9 Favorite Instagrams From Thanksgiving 2019

It’s the Monday after Thanksgiving, and if you’re not still eating leftovers, well, I’m not sure whether to envy you or feel sorry (I’ll answer that once I finish this never-ending supply of green bean casserole).

Of course, what will keep our industry buzzing is not who ate what for dinner this year, but rather, how everyone fared on Black Friday, Small Business Saturday, and—currently happening—Cyber Monday. News I’m most certain will be covered in one way or another here on JCKonline.

But I do want to touch on the actual Thanksgiving holiday because, for anyone who runs a social media account and particularly one or more accounts of retail businesses, the holidays can present a whole other set of challenges—in addition to maintaining your stock, keeping your customers happy, and managing to spend some quality time with your family, too.

Image via: @cynthiabrittcustomjewelry

https://www.instagram.com/p/B5azchhHrni/

Image via: @anabelachan

Sometimes, when faced with a holiday such as Thanksgiving (and the remainder of this year, where holidays come at us like flakes from a snow cannon), it’s not uncommon to plan, agonize over, and plan again precisely what to post to an account. Do you wish your followers a simple happy holiday (what if it isn’t clever enough?)? Do you remind them of an upcoming Black Friday sale before their turkeys are even out of the oven (what if it seems too sales-y or self-serving?)? Do you make an attempt at going viral with something epic (what if it somehow offends someone?)? The list of worries one can work through before hitting that post button can, at times, feel quite lengthy.

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Image via: @sethicouture

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Image via: @sofiakaman

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Today I am grateful for my family and loved ones, for the culture of love that I grew up in, for having been taught by my parents and family to share of myself and live within a mind frame of togetherness and oneness. I am grateful for having been imparted respect and a sense of responsibility towards others, and the value of perspective. My dad taught me the importance of walking in other people’s shoes, and my mom inspired in me that love is true when it is boundless. On this day I also think about how intrinsically similar we all are, how we all come from the same place and want the same things in life — love, security and health. It is vital to acknowledge that not one person deserves that over the other. So today, I encourage everyone to take a moment to understand the history of this day and to be with its uncomfortable truth. Honoring the truth is honoring oneself, for oneself and as part of the world.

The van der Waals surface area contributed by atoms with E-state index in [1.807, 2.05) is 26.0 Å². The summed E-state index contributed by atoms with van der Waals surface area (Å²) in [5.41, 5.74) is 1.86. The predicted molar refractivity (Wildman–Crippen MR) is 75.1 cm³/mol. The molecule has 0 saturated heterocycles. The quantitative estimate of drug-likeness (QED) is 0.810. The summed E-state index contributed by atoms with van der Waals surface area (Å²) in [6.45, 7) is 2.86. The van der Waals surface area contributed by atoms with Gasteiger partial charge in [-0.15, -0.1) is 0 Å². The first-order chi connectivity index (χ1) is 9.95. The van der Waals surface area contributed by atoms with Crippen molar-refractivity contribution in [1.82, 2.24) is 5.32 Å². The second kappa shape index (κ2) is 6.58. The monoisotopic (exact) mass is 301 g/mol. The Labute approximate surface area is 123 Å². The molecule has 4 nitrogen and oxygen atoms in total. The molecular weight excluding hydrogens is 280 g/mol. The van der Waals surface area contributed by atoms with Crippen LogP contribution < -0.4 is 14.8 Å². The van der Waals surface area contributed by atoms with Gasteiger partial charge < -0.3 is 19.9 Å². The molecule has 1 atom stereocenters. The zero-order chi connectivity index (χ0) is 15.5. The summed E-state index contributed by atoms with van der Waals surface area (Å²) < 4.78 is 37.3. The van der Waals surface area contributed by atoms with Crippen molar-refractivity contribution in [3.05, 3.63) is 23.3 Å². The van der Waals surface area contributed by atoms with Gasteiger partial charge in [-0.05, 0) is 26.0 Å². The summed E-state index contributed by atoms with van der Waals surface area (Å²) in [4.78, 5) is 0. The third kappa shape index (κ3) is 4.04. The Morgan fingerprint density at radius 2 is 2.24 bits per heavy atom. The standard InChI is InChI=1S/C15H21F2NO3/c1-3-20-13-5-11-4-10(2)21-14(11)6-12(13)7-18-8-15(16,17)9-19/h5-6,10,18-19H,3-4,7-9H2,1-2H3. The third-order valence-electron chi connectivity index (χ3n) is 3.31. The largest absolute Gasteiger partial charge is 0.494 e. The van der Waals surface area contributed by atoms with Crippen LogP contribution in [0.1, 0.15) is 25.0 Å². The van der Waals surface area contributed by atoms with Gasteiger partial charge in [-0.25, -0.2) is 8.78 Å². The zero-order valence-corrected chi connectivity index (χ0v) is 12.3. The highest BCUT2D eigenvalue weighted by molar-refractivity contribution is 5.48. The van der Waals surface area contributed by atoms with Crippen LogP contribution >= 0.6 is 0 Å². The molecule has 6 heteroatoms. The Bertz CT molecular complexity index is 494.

A post shared by Karma El Khalil (@karmaelkhaliljewelry) on

Image via: @karmaelkhaliljewelry

And I write this as someone who once worked on brand accounts, with a team of people to weigh in, and weeks—sometimes months—to plan (and for your information, no, none of our posts ever went viral, and yes, we most certainly did at one point or another offend someone, because isn’t that always the case?). But imagine those independent designers and retailers doing it all on their own. Many of you don’t have to imagine—you’re who I’m writing about!

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Image via: @pamelazamorejewelry

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Image via: @jemmawynne

So remember this, as we head into the holiday season: Authenticity is your best tool. Not the custom graphics, not the cleverest play on words. If you have those things to share, then by all means, do. But I think the best way to represent both you and your brand (which, for many designers, are one and the same) is to just be yourself. Highlighted here are some of the Thanksgiving Instagram posts that I found to be the warmest and most authentic.

Image via: @marthaseelydesign

From a glimpse of their days (and their turkeys) to beautiful photos complete with heartfelt captions, I was grateful to share a space on the web with these fine jewelers this year.

(Top image via: @janewinchesterjewelry)

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